Eric Jan Hanussen was a popular hypnotist, mentalist, and occultist during the Weimar Republic and the beginning of Nazi Germany. He instructed Hitler how to speak with dramatic effect and was, in addition, his astrologer. Hypnotik declares itself loosely based on his life. ‘Sounds like an interesting premise, doesn’t it? Unfortunately, the only connection I could make was the portrayal of a stage hypnotist and his subjects who have been symbols of the amorality prevalent during the period.
Volunteers (actors) are invited on stage and remain present, commenting on one another’s experience, all of which is structured exactly the same. These include a sexually confused soldier, an actress whose infanticide is milked to expand press coverage, a film maker whose control of the popular audience is more important than the content of his work, and a predatory, widowed countess hoping to replace her cruelly dominant spouse. Each expecting to be “healed” instead rebels. A fifth character, whose identity remains in question until the end, interferes with whispers. When tables turn, it seems without dramatic purpose or effect.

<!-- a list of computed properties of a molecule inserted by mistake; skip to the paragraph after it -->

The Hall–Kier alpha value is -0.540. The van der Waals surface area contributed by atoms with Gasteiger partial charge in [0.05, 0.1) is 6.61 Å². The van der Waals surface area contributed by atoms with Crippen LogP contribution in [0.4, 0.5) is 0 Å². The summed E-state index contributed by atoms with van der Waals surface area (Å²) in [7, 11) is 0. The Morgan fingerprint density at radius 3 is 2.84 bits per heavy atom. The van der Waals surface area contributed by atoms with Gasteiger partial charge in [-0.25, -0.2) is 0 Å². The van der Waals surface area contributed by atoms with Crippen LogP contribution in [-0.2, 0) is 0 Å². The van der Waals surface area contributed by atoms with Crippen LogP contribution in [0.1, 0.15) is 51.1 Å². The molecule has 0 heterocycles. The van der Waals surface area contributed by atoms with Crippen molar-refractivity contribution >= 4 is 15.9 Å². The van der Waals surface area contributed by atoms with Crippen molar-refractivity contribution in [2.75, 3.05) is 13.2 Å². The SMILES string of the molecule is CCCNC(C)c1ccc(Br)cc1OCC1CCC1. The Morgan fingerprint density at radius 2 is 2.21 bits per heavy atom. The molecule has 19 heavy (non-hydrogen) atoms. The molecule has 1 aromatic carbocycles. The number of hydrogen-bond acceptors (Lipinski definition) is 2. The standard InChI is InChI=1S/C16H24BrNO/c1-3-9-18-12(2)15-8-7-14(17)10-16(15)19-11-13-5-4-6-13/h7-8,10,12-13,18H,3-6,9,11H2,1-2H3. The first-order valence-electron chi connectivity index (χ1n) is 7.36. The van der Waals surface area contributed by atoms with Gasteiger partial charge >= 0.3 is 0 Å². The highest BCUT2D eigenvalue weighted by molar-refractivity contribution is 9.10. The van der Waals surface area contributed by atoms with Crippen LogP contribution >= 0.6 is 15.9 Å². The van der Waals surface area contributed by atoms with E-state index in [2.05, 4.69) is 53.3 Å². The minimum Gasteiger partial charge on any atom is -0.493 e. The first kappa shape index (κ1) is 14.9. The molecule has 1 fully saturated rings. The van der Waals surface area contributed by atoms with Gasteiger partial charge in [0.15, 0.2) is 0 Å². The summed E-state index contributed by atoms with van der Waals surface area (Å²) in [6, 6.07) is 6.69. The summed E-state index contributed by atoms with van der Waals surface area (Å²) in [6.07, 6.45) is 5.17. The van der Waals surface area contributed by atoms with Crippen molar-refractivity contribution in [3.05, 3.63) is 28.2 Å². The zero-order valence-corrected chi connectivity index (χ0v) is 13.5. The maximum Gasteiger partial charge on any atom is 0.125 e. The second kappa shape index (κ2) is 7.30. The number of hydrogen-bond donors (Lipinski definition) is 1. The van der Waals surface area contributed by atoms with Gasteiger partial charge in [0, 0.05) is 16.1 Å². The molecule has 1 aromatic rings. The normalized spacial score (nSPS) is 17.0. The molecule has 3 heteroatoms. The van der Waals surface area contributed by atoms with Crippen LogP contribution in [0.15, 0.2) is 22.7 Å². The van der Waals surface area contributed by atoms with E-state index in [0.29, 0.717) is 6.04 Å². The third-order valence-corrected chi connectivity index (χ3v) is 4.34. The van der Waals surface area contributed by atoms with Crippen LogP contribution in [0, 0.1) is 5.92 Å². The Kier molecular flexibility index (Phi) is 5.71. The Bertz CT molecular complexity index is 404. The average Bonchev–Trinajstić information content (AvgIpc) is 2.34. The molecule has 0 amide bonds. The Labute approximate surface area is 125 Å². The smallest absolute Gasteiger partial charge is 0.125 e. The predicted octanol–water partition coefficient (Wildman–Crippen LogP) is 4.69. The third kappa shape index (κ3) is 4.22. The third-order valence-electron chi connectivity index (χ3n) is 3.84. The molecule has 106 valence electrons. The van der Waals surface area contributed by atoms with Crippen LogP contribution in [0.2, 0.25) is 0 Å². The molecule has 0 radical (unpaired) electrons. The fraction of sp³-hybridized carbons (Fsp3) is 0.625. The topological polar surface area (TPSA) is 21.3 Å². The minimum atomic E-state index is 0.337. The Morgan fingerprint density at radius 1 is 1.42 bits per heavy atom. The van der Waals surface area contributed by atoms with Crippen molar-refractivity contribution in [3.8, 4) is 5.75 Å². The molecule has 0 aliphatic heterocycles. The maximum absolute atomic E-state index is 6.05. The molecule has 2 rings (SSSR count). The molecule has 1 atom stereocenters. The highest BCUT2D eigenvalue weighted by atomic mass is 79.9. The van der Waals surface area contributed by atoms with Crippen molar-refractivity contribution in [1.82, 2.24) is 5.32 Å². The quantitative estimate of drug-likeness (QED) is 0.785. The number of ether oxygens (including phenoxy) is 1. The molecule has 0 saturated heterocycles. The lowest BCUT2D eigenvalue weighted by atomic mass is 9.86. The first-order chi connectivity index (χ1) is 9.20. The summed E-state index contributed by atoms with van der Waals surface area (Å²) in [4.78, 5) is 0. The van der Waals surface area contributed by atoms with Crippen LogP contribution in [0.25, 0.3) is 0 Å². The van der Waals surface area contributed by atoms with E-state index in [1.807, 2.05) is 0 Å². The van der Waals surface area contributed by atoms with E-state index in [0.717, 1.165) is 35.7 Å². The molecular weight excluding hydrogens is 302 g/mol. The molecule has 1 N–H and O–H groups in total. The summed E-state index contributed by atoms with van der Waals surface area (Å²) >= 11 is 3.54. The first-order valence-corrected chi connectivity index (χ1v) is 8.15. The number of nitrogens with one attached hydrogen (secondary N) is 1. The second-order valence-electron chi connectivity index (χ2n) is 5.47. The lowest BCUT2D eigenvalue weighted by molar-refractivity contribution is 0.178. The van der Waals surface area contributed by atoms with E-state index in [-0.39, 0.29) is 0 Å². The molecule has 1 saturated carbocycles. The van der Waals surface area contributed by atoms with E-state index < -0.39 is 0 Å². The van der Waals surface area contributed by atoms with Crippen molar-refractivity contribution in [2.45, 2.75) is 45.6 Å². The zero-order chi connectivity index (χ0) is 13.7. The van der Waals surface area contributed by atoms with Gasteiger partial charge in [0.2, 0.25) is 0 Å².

Had Alfred Jarry tried to write Ubu Roi on acid, discovering after the fact that he’d produced a sheaf of erratic text instead of the piece he intended, it might’ve resembled this play in which even the title goes astray.
Dialogue by Colm O’Shea, Marie Glancy O’Shea, and Ildiko Nemeth created a disjointed, ambiguous piece without insight or clarity. Dialogue is dense, cliché-ridden and/or obscure.
A game cast is without particular distinction due, at least in part, to pedestrian direction by Ildiko Nemeth.
Production design, however, is excellent.
Jessica Sofia Mitrani’s costumes keep within a black, grey, beige, and white palette with remarkable originality and variety, especially where textures are concerned. A dual purpose metal pregnancy bump is extremely clever as is the use of metallic body suits sometimes covering shoes. Mitrani’s off kilter take on defining characters is appropriately dark and always visually interesting. Make-up is also quite splendid. Faces are white with effective, stylized, caricature details.
Set design also by Ildiko Nemeth is simple and striking. Well placed rows of small lights create a proscenium stage and a center ring surrounded by deepest darkness.
“No one wakes up suddenly in hell/There’s no pitchforks, no flames, no sulphur smell…” sing three chorus girls in an opening number which loses intelligibility from there on. The truthful and intriguing statement is a good premise for the play we didn’t see.
Hypnotik—The Seer Will Doctor You Now Conceived and Directed by Ildiko Nemeth
Written by Colm O’Shea, Marie Glancy O’Shea, Ildiko Nemeth
Theater for the New City
155 First Avenue
Through January 15, 2012